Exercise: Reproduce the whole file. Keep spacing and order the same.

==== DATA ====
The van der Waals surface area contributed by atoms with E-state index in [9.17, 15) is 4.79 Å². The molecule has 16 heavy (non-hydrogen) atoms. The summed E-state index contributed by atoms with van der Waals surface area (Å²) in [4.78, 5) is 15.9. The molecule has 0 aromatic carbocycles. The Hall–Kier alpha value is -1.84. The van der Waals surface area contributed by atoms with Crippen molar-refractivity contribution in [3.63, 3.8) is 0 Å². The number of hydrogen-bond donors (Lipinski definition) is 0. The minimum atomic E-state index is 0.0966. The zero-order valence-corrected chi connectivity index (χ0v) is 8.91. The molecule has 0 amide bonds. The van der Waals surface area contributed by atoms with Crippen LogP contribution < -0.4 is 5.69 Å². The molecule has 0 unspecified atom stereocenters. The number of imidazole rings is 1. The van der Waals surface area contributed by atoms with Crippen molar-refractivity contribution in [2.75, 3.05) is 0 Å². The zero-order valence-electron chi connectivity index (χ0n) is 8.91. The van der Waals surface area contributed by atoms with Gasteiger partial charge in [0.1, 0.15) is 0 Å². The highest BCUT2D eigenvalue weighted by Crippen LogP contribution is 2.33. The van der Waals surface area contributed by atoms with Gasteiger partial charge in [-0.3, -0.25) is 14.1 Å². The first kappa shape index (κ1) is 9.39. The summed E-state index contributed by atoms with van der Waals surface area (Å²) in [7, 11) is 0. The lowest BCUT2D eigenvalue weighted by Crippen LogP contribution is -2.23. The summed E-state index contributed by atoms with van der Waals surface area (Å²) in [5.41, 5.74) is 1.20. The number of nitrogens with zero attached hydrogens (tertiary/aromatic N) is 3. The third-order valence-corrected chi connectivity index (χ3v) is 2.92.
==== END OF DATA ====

The van der Waals surface area contributed by atoms with E-state index in [9.17, 15) is 4.79 Å². The molecule has 16 heavy (non-hydrogen) atoms. The summed E-state index contributed by atoms with van der Waals surface area (Å²) in [4.78, 5) is 15.9. The molecule has 0 aromatic carbocycles. The Hall–Kier alpha value is -1.84. The van der Waals surface area contributed by atoms with Crippen molar-refractivity contribution in [3.63, 3.8) is 0 Å². The number of hydrogen-bond donors (Lipinski definition) is 0. The minimum atomic E-state index is 0.0966. The zero-order valence-corrected chi connectivity index (χ0v) is 8.91. The molecule has 0 amide bonds. The van der Waals surface area contributed by atoms with Crippen LogP contribution < -0.4 is 5.69 Å². The molecule has 0 unspecified atom stereocenters. The number of imidazole rings is 1. The van der Waals surface area contributed by atoms with Crippen molar-refractivity contribution in [2.75, 3.05) is 0 Å². The zero-order valence-electron chi connectivity index (χ0n) is 8.91. The van der Waals surface area contributed by atoms with Gasteiger partial charge in [0.1, 0.15) is 0 Å². The highest BCUT2D eigenvalue weighted by Crippen LogP contribution is 2.33. The van der Waals surface area contributed by atoms with Gasteiger partial charge in [-0.3, -0.25) is 14.1 Å². The first kappa shape index (κ1) is 9.39. The summed E-state index contributed by atoms with van der Waals surface area (Å²) in [7, 11) is 0. The lowest BCUT2D eigenvalue weighted by Crippen LogP contribution is -2.23. The summed E-state index contributed by atoms with van der Waals surface area (Å²) in [5.41, 5.74) is 1.20. The number of nitrogens with zero attached hydrogens (tertiary/aromatic N) is 3. The third-order valence-corrected chi connectivity index (χ3v) is 2.92.